Kate Kelly of Ordain Women is pretty new to organized Mormon feminism. It’s possible that she’ll succeed but more likely that she’ll fail, in which case that failure might be the impetus for her and many other women to leave the church. If so, eventually there will undoubtedly be someone to take her place, the only question being who and when. It’s just part of the process.

    But in the meantime, realize that if you’re so happy with your apostasy, it’s not about you. People aren’t obligated to become apostate or become happy with their apostasy on your timeline. It’s not like people turn 12 or 13 and look into a crystal ball and say, “Huh. Turns out I’m going to figure out when I’m 17 or 24 or 35 or 48 that the church I’m so invested in is full of shit, and it’s going to break my heart, and I’m going to spend a couple of years trying to get it to change before giving up in abject failure, which will take a huge toll on all my relationships. That sounds really shitty, so to avoid all that, I’m just going to leave now and spare myself the misery.”

    No. People have to go through every step of the process to get the end of it, just as you did.

    In other words, hope springs eternal, even for every new crop of liberal Mormons, and defeat and failure are almost always hard to come to terms with.

    Ignore those two facts and you won’t understand protests and agitation within Mormonism–or human nature.

  3. They often experience it as brand new, because it often is brand new to them,

    Exactly — and it’s the response to the same charge that gets leveled against apostates, that we’re constantly repeating the same angry arguments. It’s the same arguments and the same anger, but it’s a new batch of people discovering/experiencing them every year.

    Molly @1, I get where you’re coming from because — like you — I don’t think the CoJCoL-dS is worth trying to fix. But I agree with Holly @2 (and as I was saying in the baby and the bathwater), just because it’s not worth it to me doesn’t mean it shouldn’t be worth it to anyone.

  4. I agree with both Holly and Molly. I am in a position of non-belief and really don’t see the value of a false priesthood power. However; I know others hold a different belief and they do value these things and for them I follow the movement of feminist Mormons with interest and I support their efforts.

    I personally have no need or desire for patriarchy or priesthood ordinations but, as a non-believer, I have been affected by the Temple Marriage practice. I was not able to attend my only daughter’s wedding. I sat in the waiting room and visited with a very nice older missionary couple who did everything in their power to make me and my partner feel a part of something.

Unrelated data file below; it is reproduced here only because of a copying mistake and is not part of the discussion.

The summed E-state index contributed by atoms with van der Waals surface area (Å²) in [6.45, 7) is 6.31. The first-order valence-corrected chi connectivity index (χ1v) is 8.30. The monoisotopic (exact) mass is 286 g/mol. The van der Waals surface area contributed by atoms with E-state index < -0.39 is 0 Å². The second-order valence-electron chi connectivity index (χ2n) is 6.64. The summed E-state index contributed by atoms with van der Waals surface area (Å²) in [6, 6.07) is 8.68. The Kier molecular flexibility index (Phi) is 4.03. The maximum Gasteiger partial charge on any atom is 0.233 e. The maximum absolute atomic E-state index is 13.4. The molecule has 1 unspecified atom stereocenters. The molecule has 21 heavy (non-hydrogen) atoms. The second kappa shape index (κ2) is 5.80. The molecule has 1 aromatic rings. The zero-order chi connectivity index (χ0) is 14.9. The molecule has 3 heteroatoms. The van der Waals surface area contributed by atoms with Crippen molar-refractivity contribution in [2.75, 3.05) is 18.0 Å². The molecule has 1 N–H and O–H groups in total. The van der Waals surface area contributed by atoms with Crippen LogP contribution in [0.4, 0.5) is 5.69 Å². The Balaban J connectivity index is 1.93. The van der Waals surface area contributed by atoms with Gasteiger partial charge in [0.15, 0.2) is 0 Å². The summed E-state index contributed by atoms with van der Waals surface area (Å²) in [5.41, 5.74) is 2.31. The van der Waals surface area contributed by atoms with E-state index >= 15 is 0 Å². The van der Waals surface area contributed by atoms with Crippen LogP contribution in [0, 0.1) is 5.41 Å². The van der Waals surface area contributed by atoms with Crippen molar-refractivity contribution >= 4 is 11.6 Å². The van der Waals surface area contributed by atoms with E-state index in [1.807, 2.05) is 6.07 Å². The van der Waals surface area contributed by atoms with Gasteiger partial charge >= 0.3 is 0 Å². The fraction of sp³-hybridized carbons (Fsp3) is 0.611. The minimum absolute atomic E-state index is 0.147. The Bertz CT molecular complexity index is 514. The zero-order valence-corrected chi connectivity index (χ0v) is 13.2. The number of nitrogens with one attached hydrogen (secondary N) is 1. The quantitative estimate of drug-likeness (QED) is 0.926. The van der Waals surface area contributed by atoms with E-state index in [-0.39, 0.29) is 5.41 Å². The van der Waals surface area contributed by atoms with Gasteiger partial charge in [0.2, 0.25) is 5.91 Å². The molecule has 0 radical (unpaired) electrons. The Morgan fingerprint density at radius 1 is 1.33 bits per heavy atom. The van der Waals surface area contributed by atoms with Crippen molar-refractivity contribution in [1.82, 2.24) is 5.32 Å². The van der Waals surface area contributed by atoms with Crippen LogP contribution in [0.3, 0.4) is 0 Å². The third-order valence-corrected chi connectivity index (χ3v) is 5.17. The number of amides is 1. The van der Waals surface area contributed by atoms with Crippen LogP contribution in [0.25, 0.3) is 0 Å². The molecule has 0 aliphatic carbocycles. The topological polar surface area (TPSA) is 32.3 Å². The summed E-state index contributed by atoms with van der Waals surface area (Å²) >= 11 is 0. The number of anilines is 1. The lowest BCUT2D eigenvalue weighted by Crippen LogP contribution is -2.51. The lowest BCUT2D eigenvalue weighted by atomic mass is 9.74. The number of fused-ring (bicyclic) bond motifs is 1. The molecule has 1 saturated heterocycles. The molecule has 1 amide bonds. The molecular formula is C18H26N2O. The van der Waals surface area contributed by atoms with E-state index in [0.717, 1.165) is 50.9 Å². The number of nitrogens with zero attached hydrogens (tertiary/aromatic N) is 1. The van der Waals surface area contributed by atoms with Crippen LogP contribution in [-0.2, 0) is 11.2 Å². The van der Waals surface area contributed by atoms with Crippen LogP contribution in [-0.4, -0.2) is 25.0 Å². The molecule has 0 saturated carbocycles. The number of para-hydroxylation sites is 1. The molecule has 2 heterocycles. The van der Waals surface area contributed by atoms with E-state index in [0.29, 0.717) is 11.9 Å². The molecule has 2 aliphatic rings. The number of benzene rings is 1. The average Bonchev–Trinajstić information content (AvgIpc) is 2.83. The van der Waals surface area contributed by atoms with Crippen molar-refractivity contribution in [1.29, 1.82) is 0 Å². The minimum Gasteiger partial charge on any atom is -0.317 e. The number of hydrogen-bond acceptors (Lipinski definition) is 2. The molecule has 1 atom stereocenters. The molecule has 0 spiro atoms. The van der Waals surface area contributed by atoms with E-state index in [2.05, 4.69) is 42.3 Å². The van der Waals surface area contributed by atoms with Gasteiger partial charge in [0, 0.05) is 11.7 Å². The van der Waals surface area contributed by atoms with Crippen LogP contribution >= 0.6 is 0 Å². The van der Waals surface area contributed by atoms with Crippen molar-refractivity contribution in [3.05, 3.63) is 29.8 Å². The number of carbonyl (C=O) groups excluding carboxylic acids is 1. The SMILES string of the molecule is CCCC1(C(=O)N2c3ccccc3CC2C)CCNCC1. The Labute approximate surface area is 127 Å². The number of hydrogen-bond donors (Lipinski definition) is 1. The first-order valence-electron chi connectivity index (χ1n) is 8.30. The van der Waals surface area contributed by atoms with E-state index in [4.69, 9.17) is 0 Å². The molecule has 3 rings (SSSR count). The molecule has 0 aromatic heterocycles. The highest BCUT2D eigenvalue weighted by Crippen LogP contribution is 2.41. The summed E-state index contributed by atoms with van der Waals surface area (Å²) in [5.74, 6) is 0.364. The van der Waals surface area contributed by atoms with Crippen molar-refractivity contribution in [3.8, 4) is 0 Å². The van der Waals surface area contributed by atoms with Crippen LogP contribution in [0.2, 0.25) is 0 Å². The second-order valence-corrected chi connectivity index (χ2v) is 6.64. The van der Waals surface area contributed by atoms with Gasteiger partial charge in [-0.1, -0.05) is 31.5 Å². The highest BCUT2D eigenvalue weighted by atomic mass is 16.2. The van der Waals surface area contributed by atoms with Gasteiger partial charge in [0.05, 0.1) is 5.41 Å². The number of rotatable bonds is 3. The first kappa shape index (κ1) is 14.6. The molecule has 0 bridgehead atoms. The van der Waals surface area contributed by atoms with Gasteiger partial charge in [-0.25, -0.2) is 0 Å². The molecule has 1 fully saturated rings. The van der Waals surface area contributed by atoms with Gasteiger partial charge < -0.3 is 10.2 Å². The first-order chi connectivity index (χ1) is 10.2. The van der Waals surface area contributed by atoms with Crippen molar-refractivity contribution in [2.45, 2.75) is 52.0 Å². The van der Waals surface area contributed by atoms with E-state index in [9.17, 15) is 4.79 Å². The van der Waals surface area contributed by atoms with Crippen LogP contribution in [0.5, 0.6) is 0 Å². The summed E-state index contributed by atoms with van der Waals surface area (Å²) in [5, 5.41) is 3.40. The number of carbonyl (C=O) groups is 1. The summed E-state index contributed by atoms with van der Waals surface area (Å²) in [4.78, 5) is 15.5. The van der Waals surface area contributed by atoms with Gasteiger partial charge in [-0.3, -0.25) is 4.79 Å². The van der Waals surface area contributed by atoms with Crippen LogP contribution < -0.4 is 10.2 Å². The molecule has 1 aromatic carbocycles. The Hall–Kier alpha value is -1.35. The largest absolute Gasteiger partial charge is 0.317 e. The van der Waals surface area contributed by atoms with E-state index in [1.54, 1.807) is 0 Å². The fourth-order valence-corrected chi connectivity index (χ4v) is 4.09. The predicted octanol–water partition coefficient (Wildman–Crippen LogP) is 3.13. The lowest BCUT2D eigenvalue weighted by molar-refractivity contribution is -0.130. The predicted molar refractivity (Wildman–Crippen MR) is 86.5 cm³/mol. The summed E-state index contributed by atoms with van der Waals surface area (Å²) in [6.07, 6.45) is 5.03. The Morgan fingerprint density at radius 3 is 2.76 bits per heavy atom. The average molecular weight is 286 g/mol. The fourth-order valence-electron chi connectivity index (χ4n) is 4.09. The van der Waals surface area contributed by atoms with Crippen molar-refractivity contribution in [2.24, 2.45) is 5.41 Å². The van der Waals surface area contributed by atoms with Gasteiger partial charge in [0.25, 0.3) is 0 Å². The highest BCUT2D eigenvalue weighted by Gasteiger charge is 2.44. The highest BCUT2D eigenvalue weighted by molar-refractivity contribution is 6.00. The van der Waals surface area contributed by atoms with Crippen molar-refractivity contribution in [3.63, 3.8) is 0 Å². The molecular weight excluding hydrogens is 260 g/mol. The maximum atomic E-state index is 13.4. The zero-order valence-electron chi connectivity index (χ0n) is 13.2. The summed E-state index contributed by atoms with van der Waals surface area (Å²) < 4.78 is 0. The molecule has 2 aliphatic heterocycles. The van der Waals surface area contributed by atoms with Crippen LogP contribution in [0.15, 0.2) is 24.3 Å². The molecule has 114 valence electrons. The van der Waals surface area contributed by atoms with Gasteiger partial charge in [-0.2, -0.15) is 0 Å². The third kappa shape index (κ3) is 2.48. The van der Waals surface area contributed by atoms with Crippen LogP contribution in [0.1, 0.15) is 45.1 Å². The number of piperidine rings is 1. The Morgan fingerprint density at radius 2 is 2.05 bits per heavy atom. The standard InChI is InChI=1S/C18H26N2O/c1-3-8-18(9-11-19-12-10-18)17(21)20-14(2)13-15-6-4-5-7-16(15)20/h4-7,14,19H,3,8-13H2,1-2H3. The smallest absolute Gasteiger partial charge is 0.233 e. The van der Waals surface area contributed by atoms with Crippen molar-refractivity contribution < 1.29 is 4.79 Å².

This practice needs to change; this practice makes no sense. A church that claims to be all about family and love makes it very difficult to be a family sometimes. I’m not saying that everyone should be allowed to attend the Temple ceremony. (I have attended so many temple weddings that I knew exactly what my daughter’s ceremony was like.) But the temple ceremony needs to take a back seat to marriage ceremonies in public places. A couple should be allowed to choose to marry outside the Temple without being punished or marginalized.

    My daughter was sensitive to her family and friends who were not able to attend the temple. She did hold a ‘ceremony’ afterwards. But we were all aware this was simply a ring ceremony and the ‘important’ stuff had been taken care of in the temple and we were not righteous enough to attend that one.

    Of course being raised Mormon the fact that I couldn’t attend my daughter’s wedding was not a big surprise; however, it was a big disappointment.

  5. @3

    the same charge that gets leveled against apostates, that we’re constantly repeating the same angry arguments. It’s the same arguments and the same anger, but it’s a new batch of people discovering/experiencing them every year.

    This dynamic made me think of how when you’re writing a novel, and have alpha and beta readers point to problems in your prose. As the author, you have a choice of whether to make the changes or not. But if a series of unrelated readers keep saying the same things, then you should probably change it.

    Here, when new batches of people experience the same problems in the Church, it’s silly that the Church’s response is to gloss over the prose (add or take out a comma here and there) rather than rewrite the scene. It’s as if they fear that changing the scene ruins the story. They refuse to acknowledge that unless the scene is changed the story is already ruined.

    If a reader puts the work into editing your manuscript, and you always dismiss the edits, then you’ll lose readers. And eventually, news will get out that you’re an impossible writer to work with.